In Massachusetts, the wheels of justice grind more slowly than tectonic plates – way too slowly to save the lives of Graham newlyweds Brian and Beverly Mauck.
The Maucks were gunned down in their home in 2007 by Daniel Tavares, 47, a Massachusetts murderer who’d flown to Washington after butterfingered prosecutors failed to prevent his release from prison.
Tavares was convicted of the Graham murders in 2008 and sentenced to life in prison in this state. Washington has now shipped him back to his home state to face a cold case charge of murdering Gayle Botelho, a mother of three young children.
The Botelho case is especially frustrating in light of what later happened to the Maucks. She disappeared in 1988 while living across the street from Tavares, which made him a suspect from the start. Twelve years later – in prison for killing his mother – he told police exactly where to find Botelho’s body: in a shallow grave in what had been his backyard.
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Like Tavares’ mother, Botelho had been stabbed to death. But he told detectives a story of a wild party in which two other men had killed her. A woman had provided Tavares with an alibi, and police set out on wild goose chases looking for the other men.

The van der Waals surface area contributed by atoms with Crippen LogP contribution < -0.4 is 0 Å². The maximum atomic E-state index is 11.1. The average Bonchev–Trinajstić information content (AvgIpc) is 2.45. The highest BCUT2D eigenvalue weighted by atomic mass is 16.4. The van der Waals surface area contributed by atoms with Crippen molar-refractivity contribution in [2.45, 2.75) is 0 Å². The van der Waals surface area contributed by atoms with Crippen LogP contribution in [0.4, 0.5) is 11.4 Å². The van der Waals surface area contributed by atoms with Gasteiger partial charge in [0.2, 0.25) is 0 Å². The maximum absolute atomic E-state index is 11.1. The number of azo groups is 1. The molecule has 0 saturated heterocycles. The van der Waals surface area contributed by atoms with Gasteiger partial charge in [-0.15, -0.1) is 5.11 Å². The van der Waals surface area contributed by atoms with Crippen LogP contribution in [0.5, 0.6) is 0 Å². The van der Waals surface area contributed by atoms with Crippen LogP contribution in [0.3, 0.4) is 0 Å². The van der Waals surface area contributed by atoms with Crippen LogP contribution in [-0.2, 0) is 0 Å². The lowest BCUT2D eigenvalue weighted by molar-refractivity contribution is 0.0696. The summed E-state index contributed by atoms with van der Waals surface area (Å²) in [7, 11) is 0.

Last year, the woman reportedly recanted the alibi. Her change of heart comes a little late for the Maucks, who might never had died had she stepped forward prior to his release.
She must have been one persuasive woman. By 2000, Tavares was a convicted woman-stabber, and a second woman had been stabbed to death and buried – with his admitted knowledge – behind the house where he’d lived. What are the chances? Other killers have been sent away for less.
This looks like one more lost opportunity to protect the innocent from a clearly depraved man.
Lest we forget, Tavares would never have wound up in Washington in 2007 but for a series of almost unbelievable blunders in the Worcester, Mass., district attorney’s office.
In prison, he had repeatedly assaulted guards – felonies that could have put him away for 10 more years. Prison officials had documented the violence, but the DA’s office sat on the charges until Tavares was nearly out.
Tavares had a bail hearing at that point to determine his flight risk. At the hearing, the prosecutor didn’t tell the judge about Tavares’ violent prison record, the pending charges, his talk of going to Washington to join a girlfriend, or even that he’d killed his own mother.
Once the DA’s office figured out where Tavares had gone, it showed remarkably little interest in getting him back. Prosecutors took their own sweet time issuing an arrest warrant – and the one they issued was good only in New England, not Washington.
With prosecutors like that, who needs defense attorneys? The authorities in Massachusetts seem likely to make the new murder charge stick and give Tavares a redundant prison sentence. That will bring little consolation to the Maucks’ bereaved survivors, and the Maucks themselves are beyond consolation.